ST. LOUIS -- The Cardinals enter 2015 hopeful of a deeper postseason run than the one that stalled in the National League Championship Series last October. General manager John Mozeliak did most of his offseason heavy lifting early, changing direction swiftly after the death of Oscar Taveras to swing a deal for right fielder Jason Heyward and reliever Jordan Walden. The signing of Matt Belisle further solidified the bullpen.
With most of the winter work done and the countdown to Spring Training begun, here are 10 questions to consider as the Cardinals set their sights on a deeper postseason run in 2015:
10. Will Lance Lynn (or someone else) become the Cardinals' next long-term commitment?
This is actually a question we'll likely know the answer to before Spring Training. But it's certainly a worthy topic of discussion. In recent years, the Cardinals have been proactive in offering extensions to players they see as cornerstones within the organization. Sometimes those go to players nearing free agency (Yadier Molina, 2012; Adam Wainwright, '13); other times, the overtures have been designed to lock up young talent (Allen Craig, '13; Matt Carpenter, '14) before the arbitration process kicks in. Lynn, as a first-year arbitration-eligible player, likely will see his salary increase significantly through that process. If the Cardinals see Lynn as a long-term piece and want to gain some cost certainty in future years, they could see if an agreement could be reached for a multi-year deal.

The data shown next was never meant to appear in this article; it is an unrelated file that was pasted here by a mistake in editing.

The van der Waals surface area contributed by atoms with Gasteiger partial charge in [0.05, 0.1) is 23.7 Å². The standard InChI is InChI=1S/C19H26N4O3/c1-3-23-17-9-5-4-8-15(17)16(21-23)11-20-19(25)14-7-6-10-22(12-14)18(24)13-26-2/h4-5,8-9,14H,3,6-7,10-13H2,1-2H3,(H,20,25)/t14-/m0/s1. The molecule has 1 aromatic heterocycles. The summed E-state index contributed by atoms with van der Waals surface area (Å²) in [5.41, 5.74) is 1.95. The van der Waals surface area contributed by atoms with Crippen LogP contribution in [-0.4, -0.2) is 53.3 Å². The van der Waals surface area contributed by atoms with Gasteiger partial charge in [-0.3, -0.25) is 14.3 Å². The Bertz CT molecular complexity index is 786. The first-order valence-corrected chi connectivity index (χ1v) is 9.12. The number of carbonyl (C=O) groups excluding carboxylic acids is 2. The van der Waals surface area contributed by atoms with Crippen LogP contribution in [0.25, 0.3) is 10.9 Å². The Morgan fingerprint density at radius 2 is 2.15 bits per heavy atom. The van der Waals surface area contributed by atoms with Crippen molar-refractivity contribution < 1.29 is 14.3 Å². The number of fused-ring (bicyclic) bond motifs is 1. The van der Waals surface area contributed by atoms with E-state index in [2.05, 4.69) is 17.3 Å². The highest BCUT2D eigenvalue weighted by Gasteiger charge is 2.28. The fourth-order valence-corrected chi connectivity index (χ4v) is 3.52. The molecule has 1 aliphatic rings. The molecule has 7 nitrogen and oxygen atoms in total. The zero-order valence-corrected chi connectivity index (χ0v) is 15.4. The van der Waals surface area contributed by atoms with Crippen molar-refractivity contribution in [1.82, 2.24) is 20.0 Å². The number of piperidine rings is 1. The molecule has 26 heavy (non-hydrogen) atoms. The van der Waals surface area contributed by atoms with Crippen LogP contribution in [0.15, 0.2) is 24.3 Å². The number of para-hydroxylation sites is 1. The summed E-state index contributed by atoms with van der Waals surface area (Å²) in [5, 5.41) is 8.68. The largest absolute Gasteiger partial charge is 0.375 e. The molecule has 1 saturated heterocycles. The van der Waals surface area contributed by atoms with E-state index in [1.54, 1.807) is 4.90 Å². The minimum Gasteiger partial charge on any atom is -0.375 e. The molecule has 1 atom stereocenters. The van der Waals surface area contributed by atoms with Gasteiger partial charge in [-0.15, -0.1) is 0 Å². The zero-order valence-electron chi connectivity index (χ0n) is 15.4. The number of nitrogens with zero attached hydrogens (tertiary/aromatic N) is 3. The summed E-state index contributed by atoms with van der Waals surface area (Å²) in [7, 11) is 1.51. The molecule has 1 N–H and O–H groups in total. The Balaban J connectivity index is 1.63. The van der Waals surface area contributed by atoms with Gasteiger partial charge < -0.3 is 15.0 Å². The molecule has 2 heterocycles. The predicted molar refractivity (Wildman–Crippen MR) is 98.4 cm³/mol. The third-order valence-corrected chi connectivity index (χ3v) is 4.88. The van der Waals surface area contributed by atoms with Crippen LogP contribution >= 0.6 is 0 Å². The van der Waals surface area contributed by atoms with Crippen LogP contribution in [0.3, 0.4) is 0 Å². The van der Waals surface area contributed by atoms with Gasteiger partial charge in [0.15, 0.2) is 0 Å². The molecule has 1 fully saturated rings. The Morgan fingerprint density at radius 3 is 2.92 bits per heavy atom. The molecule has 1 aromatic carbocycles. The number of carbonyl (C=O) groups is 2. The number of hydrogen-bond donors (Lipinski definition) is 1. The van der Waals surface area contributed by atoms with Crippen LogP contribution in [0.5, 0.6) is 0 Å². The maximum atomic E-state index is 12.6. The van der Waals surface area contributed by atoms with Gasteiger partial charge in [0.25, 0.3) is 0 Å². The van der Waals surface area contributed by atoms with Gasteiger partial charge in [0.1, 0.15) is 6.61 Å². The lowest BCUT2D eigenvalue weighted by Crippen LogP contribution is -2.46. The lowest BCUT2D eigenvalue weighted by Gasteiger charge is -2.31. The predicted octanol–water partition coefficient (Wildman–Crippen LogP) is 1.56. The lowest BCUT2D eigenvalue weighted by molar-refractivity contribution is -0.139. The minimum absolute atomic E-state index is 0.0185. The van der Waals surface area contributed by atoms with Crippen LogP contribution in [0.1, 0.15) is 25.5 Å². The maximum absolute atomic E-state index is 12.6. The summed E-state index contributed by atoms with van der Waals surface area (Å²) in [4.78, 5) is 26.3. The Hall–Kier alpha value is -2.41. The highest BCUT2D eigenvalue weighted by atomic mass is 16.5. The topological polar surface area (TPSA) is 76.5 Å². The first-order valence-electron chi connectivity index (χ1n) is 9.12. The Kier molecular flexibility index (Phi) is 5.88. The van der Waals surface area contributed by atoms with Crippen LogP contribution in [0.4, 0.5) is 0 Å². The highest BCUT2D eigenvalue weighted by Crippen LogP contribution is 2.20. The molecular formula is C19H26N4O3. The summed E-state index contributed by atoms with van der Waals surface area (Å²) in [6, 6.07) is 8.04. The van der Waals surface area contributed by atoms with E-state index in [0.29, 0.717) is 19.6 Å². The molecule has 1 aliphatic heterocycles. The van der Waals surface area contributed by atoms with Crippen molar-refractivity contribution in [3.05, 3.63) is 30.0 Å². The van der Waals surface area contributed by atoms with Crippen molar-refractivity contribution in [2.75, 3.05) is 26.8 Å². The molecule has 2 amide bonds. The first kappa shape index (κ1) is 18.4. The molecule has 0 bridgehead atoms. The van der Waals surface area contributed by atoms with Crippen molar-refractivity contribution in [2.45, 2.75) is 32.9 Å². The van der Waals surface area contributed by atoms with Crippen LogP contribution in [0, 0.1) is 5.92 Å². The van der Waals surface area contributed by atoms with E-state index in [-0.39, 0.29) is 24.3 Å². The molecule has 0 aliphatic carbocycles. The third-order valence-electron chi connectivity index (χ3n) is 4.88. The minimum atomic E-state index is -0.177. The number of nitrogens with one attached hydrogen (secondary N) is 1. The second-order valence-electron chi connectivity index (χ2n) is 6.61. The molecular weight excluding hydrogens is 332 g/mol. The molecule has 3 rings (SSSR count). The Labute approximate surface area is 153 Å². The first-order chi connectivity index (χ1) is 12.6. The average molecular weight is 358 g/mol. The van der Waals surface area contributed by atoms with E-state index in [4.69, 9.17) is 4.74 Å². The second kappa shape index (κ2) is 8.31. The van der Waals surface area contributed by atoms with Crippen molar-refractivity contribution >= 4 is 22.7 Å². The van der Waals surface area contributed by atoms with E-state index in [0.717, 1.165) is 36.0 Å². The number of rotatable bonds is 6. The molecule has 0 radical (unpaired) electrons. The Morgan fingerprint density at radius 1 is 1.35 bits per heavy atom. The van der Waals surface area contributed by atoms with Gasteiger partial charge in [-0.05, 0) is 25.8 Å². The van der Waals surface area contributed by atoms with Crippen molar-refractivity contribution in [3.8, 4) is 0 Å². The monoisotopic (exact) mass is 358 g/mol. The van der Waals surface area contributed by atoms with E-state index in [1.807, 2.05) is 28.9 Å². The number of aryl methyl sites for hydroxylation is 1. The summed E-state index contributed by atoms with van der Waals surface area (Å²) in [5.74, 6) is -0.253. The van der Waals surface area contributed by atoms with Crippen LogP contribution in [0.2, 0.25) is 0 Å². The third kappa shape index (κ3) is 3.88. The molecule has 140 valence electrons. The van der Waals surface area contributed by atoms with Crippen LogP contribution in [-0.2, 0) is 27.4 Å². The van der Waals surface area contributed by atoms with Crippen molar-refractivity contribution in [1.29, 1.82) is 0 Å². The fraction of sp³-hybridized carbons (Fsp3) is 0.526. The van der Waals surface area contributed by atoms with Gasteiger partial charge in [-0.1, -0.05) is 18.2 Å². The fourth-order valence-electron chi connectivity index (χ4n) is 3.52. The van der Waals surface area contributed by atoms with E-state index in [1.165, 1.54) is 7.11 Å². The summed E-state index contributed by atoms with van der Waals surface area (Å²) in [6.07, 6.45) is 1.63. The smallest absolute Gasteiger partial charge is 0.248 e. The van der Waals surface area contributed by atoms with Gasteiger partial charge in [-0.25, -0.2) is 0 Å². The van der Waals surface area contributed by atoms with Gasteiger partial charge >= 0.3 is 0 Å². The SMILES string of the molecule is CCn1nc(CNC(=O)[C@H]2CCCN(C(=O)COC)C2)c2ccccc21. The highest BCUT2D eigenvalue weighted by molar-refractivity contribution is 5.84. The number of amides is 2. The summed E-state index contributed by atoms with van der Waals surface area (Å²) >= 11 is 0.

9. How formidable will the middle of the infield be?
Jhonny Peralta proved to be a terrific fit at shortstop last season, setting a franchise record for single-season homers by a shortstop and posting one of the strongest defensive years by anyone at the position. It was even more than the Cardinals had hoped for when they signed Peralta to a four-year deal before the season. Now, they're eager to see if it can be repeated. His middle-infield partner, Kolten Wong, did not have the same sort of standout regular season, but his spark in October left many believing he may be on the cusp of cementing himself as a capable everyday second baseman. The Cardinals will give him another chance to show he can provide that sort of production and presence over a six-month period.
8. How many starts will the Cardinals get out of Molina?
After starting at least 128 games in five straight seasons, Molina saw that streak snapped by a thumb injury in 2014. He started 106 games behind the plate and then had to watch the end of the postseason on the bench while dealing with an oblique injury. While neither of those season ailments projects to be of long-term concern, they still underscore the fragility of the position and serve as a reminder that Molina, who will be 33 next summer, might see his durability continue to wane. The Cardinals expect to be more proactive in finding days off for Molina in '15, meaning that 120 starts may be a more realistic goal going forward.
7. Will Matt Adams show improvement against left-handed pitching?
The Cardinals offered Adams his first everyday playing opportunity in 2014 and were mostly pleased by how it went. Adams was among the league leaders in batting average until he tired over the final two months of the season. While the Cardinals expect Adams to be more conditioned for the grind in year two, they are particularly interested in seeing if there is improvement made against left-handed pitching. That will be key for Adams to prove himself as an everyday player; if it doesn't come, the Cardinals have Mark Reynolds ready as a platoon partner.
6. How will Heyward fare in new surroundings?